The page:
This is a guest post by SAMINA MOTLEKAR: I come with baggage, with tags not all of my own making. I was born female, and as much as I want to be acknowledged as a person, I learnt early that it was pointless to deny so physical a part of my identity. I was born to Muslim parents, but that does not make me Muslim, a distinction that is unfortunately far too subtle for many minds to comprehend. Complacent in their own inherited identities, they pile on the labels smothering me into little boxes of their making. Female, Muslim, Indian – all accidents of birth. But not all of me is accidental. By age eleven, the idea of a deity in the sky, concepts of heaven and hell, were at best stories, at worst ramblings of deluded minds to me. Not for me the fence sitting of agnosticism. I was an atheist before I hit my teens, and my belief system has endured the trials and tribulations of time. Yet they call me Muslim.
I lived in denial too long. I fought these labels, but it was an unequal fight with the weight of an entire society’s moral authority stacked against me. No, I am not Muslim, I explained politely at first, and then with increasing levels of defensiveness and earnestness. Not even a cultural Muslim, I insisted never having liked the idea of associating culture with religion. No I do not go into raptures over Urdu poetry, or even comprehend anything more complex than a film song. I grew up on Yeats, Eliot and Larkin and Ghalib and the gazal are way beyond my skill level. It’s a vacuum in my learning, but then the world is vast, and if I choose to fill it up with learning from distant cultures, it is my prerogative. No I do not prance around in green shararas with shiny nose pins. Where I come from women wear saris and men lungis, but I have chosen for myself the comfort of jeans and skirts for ordinary working days. No my mother does not whip up biryani and haleem on a regular basis. I would be ten kilos heavier if she did. And maybe she would if she was from Hyderabad or Lucknow, where these dishes are staple. I was raised on a humbler diet of unpolished rice, fish curry and pulses and a festive occasion meant a freshly slaughtered chicken smothered in a coconut gravy. I do not adaab every morning or spout poetic Urdu. My mother tongue is Konkani, a hybrid, colloquial version of Marathi, and the abhangas of Tukaram resonate more with me than the early morning azaan, whose only purpose it seemed to me all through my childhood was to disturb my sound sleep.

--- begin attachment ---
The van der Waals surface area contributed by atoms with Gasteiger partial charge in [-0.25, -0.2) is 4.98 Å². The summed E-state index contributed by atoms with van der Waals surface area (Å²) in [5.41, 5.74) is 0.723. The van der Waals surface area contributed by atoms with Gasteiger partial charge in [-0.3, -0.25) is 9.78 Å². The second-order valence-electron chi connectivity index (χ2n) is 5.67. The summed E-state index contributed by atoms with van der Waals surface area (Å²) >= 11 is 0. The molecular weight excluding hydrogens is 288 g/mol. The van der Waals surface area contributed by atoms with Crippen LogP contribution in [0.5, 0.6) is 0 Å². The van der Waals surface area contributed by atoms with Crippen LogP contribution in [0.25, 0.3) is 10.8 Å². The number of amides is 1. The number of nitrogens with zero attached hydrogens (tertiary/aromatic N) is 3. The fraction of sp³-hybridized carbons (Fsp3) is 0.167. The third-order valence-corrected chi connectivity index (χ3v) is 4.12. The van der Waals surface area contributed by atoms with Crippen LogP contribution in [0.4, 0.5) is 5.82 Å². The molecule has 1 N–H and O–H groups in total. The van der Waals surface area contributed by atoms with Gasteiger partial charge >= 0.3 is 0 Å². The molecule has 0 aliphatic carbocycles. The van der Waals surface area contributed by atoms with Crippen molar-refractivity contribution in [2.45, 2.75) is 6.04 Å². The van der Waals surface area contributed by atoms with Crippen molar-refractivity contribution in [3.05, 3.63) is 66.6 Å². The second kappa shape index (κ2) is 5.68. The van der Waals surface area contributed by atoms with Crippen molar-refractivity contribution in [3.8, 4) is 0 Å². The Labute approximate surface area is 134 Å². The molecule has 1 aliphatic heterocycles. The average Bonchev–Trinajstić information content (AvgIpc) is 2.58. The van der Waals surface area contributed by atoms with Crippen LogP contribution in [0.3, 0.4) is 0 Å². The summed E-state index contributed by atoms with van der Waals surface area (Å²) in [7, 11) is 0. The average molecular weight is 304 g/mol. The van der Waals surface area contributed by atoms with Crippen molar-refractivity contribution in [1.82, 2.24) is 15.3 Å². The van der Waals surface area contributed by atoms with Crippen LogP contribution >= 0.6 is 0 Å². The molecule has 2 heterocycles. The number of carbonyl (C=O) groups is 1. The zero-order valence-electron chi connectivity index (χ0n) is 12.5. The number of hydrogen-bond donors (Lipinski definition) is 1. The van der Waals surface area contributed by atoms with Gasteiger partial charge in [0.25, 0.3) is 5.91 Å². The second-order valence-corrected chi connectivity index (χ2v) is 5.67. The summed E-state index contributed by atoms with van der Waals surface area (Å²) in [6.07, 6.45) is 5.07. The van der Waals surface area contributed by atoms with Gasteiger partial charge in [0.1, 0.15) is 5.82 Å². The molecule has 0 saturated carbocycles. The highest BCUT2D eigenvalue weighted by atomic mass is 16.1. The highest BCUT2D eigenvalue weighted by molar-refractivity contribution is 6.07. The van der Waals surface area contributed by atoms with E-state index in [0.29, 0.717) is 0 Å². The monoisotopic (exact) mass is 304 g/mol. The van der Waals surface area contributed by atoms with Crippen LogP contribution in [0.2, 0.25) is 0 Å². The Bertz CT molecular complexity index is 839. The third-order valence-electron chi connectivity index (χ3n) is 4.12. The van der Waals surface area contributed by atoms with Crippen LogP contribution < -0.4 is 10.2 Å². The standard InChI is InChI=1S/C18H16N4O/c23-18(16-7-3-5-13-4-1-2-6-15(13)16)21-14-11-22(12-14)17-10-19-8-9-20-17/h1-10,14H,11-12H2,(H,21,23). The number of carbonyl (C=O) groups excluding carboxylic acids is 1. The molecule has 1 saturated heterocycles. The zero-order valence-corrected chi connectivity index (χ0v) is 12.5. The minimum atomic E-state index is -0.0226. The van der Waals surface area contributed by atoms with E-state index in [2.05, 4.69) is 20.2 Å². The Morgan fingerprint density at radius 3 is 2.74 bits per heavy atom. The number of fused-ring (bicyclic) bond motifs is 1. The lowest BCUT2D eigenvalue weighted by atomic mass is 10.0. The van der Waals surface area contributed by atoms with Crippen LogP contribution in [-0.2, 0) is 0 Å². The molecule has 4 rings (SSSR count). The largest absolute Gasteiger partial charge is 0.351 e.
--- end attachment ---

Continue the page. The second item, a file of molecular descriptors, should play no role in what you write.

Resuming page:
The term cultural Muslim, I think is an insidious one, and I have thought long and hard before refusing to appropriate it to explain my atheist Muslim identity. Having been coined by eminent poets and thinkers, it has gained quite a bit of currency in recent times. I am sure they see a warped sort of wisdom in the argument, but to me it equates the culture of Muslims to the culture of North India, as if a love of the Urdu language and galouti kebab were qualifications enough to be a member of separate cultural club. As if the Muslims of Bengal were uncultured. As if further down south, in Maharashtra and Karnataka and Kerala, the uncultured Konkani and Malayali speaking lot that were born into Islam the religion, had no salvageable vestige of culture.
This is the same mentality that pervades the aman ki asha debates whose underlying basis is our cultures are so similar so we should be friends with Pakistan. I am all for being friends with all our neighbours, and there are many who are worthy of friendship. But is similarity a pre requisite for harmony? The very idea is fraught with chauvinism, its basis being the idea of our own cultural superiority. I have not much in common with the loud, happy go lucky, aggressive bhangra culture that popular cinema celebrates and seeks to define as the basis of our collective culture. I do not know this larger than life existence except through film. I do not judge this culture, but it is not mine and do not like the presumption that we are all like that only.
But even as I continue to deny my membership of the larger Islamic religious community or the North India based Muslim Cutural Club, I am constantly being bracketed by those around, by those who should know better. I do not live in a ghetto. My friends and acquaintances are supposedly educated, secular, forward looking people. Most I have known for years. They do not even realise how narrow their minds are, minds so conditioned by a lifetime of prejudice, by their own need for identity, that they fail to see the person in front of them.
A big deal is always made when spare ribs or glazed ham is ordered in a restaurant, with at least a few people reminding me that I don’t eat pork and making it clear that other dishes would be ordered for me. The fact is that at least half the other people at the table, or at any given gathering in the city do not consume pork products, but their abstinence is not accompanied by the kind of fuss I face. Also what remains ignored is the fact that I do not eat beef, mutton or any kind of red meat, and I am never singled out for this kind of attention when they choose to order boti kebabs. Then there are other enlightened souls who have gone so far as to endorse someone of Muslim origin with a, Oh, he/ she is so cool. He drinks and parties like us. This is a world of us and them where alcohol intake and ingestion of dead animals are marks of secularism, where a whisky swilling Jinnah would have been cool, for carving up a country is no crime here, and carving up a pork roast actually proves you are secular. This is also a world where a warm beer drinking Thackeray is called secular at heart, for didn’t he have a Muslim doctor. It is as if bad taste in alcohol makes him human and the presence of one Muslim physician excuses his constant rants asking other Muslims to go back to Pakistan.
It is in this world of warped values when a neighbour, a famous painter of nudes, who happens to have a name of Islamic origins, bestowed eight decades ago by his long dead Muslim parents, was described as spiritual and secular because he also knew the Gita. How many centuries will it take for his karma to matter and not his dharma? What if he only knew the Koran or the Bible or like me nothing at all? Is the value of that secularism diminished? What if like me one put more value on the works of Tolstoy or Germaine Greer or gasp Salman Rushdie, than in the moth eaten, outdated anonymous texts that pass for holy books? This would be too complex a dilemma for a society, that likes to make simple distinctions between the self and the other.